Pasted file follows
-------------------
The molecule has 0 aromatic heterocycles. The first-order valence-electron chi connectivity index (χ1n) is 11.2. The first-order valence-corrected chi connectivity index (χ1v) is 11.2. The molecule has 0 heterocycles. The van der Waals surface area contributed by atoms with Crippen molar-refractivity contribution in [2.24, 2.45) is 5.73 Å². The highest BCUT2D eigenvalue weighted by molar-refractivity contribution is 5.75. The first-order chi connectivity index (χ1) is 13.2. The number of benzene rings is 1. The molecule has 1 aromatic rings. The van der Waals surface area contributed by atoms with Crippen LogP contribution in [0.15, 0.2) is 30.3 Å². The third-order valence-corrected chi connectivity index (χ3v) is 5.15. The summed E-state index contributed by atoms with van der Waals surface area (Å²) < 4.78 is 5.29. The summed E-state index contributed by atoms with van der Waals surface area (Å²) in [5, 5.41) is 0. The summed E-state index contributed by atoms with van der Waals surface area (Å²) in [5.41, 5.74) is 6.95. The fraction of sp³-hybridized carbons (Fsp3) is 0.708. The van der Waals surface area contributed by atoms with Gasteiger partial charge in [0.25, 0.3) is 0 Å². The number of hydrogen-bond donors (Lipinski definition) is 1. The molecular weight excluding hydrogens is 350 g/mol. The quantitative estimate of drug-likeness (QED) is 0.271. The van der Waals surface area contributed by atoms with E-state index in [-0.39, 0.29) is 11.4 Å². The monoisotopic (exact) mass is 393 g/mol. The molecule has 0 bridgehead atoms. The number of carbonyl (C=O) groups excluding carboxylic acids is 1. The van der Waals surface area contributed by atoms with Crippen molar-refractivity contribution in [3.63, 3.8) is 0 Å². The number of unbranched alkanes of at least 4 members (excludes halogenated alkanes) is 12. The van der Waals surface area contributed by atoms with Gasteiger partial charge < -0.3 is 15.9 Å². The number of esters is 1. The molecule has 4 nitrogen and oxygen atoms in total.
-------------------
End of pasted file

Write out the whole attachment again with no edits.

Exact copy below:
The molecule has 0 aromatic heterocycles. The first-order valence-electron chi connectivity index (χ1n) is 11.2. The first-order valence-corrected chi connectivity index (χ1v) is 11.2. The molecule has 0 heterocycles. The van der Waals surface area contributed by atoms with Crippen molar-refractivity contribution in [2.24, 2.45) is 5.73 Å². The highest BCUT2D eigenvalue weighted by molar-refractivity contribution is 5.75. The first-order chi connectivity index (χ1) is 13.2. The number of benzene rings is 1. The molecule has 1 aromatic rings. The van der Waals surface area contributed by atoms with Crippen LogP contribution in [0.15, 0.2) is 30.3 Å². The third-order valence-corrected chi connectivity index (χ3v) is 5.15. The summed E-state index contributed by atoms with van der Waals surface area (Å²) < 4.78 is 5.29. The summed E-state index contributed by atoms with van der Waals surface area (Å²) in [5, 5.41) is 0. The summed E-state index contributed by atoms with van der Waals surface area (Å²) in [5.41, 5.74) is 6.95. The fraction of sp³-hybridized carbons (Fsp3) is 0.708. The van der Waals surface area contributed by atoms with Gasteiger partial charge in [0.25, 0.3) is 0 Å². The number of hydrogen-bond donors (Lipinski definition) is 1. The molecular weight excluding hydrogens is 350 g/mol. The quantitative estimate of drug-likeness (QED) is 0.271. The van der Waals surface area contributed by atoms with E-state index in [-0.39, 0.29) is 11.4 Å². The monoisotopic (exact) mass is 393 g/mol. The molecule has 0 bridgehead atoms. The number of carbonyl (C=O) groups excluding carboxylic acids is 1. The van der Waals surface area contributed by atoms with Crippen molar-refractivity contribution in [3.63, 3.8) is 0 Å². The number of unbranched alkanes of at least 4 members (excludes halogenated alkanes) is 12. The van der Waals surface area contributed by atoms with Gasteiger partial charge < -0.3 is 15.9 Å². The number of esters is 1. The molecule has 4 nitrogen and oxygen atoms in total.